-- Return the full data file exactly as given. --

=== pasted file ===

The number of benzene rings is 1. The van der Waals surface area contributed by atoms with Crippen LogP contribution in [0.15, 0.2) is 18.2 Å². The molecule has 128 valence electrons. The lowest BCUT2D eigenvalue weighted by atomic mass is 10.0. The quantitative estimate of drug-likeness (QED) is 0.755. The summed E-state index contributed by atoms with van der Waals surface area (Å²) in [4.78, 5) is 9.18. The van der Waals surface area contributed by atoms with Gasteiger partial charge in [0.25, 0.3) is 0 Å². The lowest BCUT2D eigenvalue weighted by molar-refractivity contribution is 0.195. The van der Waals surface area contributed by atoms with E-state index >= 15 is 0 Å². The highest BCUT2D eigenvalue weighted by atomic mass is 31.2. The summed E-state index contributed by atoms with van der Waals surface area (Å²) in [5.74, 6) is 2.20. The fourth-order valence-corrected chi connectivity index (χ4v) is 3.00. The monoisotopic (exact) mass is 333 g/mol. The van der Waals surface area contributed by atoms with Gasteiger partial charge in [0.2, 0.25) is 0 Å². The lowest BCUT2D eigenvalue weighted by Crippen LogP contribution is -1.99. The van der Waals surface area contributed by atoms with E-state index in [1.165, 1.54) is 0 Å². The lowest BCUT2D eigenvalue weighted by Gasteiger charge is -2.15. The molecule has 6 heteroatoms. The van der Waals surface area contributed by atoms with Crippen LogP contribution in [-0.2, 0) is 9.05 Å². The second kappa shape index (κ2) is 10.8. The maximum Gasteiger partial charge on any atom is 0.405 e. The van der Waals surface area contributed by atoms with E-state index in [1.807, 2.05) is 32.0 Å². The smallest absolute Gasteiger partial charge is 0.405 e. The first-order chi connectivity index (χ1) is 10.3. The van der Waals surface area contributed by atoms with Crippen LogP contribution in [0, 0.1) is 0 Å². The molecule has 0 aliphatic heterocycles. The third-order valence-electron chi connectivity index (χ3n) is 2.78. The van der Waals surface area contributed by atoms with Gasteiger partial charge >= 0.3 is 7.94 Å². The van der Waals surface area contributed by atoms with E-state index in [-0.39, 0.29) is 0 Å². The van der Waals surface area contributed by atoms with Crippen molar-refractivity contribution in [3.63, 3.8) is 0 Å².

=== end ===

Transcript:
The number of benzene rings is 1. The van der Waals surface area contributed by atoms with Crippen LogP contribution in [0.15, 0.2) is 18.2 Å². The molecule has 128 valence electrons. The lowest BCUT2D eigenvalue weighted by atomic mass is 10.0. The quantitative estimate of drug-likeness (QED) is 0.755. The summed E-state index contributed by atoms with van der Waals surface area (Å²) in [4.78, 5) is 9.18. The van der Waals surface area contributed by atoms with Gasteiger partial charge in [0.25, 0.3) is 0 Å². The lowest BCUT2D eigenvalue weighted by molar-refractivity contribution is 0.195. The van der Waals surface area contributed by atoms with E-state index >= 15 is 0 Å². The highest BCUT2D eigenvalue weighted by atomic mass is 31.2. The summed E-state index contributed by atoms with van der Waals surface area (Å²) in [5.74, 6) is 2.20. The fourth-order valence-corrected chi connectivity index (χ4v) is 3.00. The monoisotopic (exact) mass is 333 g/mol. The van der Waals surface area contributed by atoms with Gasteiger partial charge in [0.2, 0.25) is 0 Å². The lowest BCUT2D eigenvalue weighted by Crippen LogP contribution is -1.99. The van der Waals surface area contributed by atoms with E-state index in [1.165, 1.54) is 0 Å². The lowest BCUT2D eigenvalue weighted by Gasteiger charge is -2.15. The molecule has 6 heteroatoms. The van der Waals surface area contributed by atoms with Crippen LogP contribution in [-0.2, 0) is 9.05 Å². The second kappa shape index (κ2) is 10.8. The maximum Gasteiger partial charge on any atom is 0.405 e. The van der Waals surface area contributed by atoms with E-state index in [1.807, 2.05) is 32.0 Å². The smallest absolute Gasteiger partial charge is 0.405 e. The first-order chi connectivity index (χ1) is 10.3. The van der Waals surface area contributed by atoms with Crippen LogP contribution in [0, 0.1) is 0 Å². The molecule has 0 aliphatic heterocycles. The third-order valence-electron chi connectivity index (χ3n) is 2.78. The van der Waals surface area contributed by atoms with Gasteiger partial charge >= 0.3 is 7.94 Å². The van der Waals surface area contributed by atoms with E-state index in [-0.39, 0.29) is 0 Å². The van der Waals surface area contributed by atoms with Crippen molar-refractivity contribution in [3.63, 3.8) is 0 Å².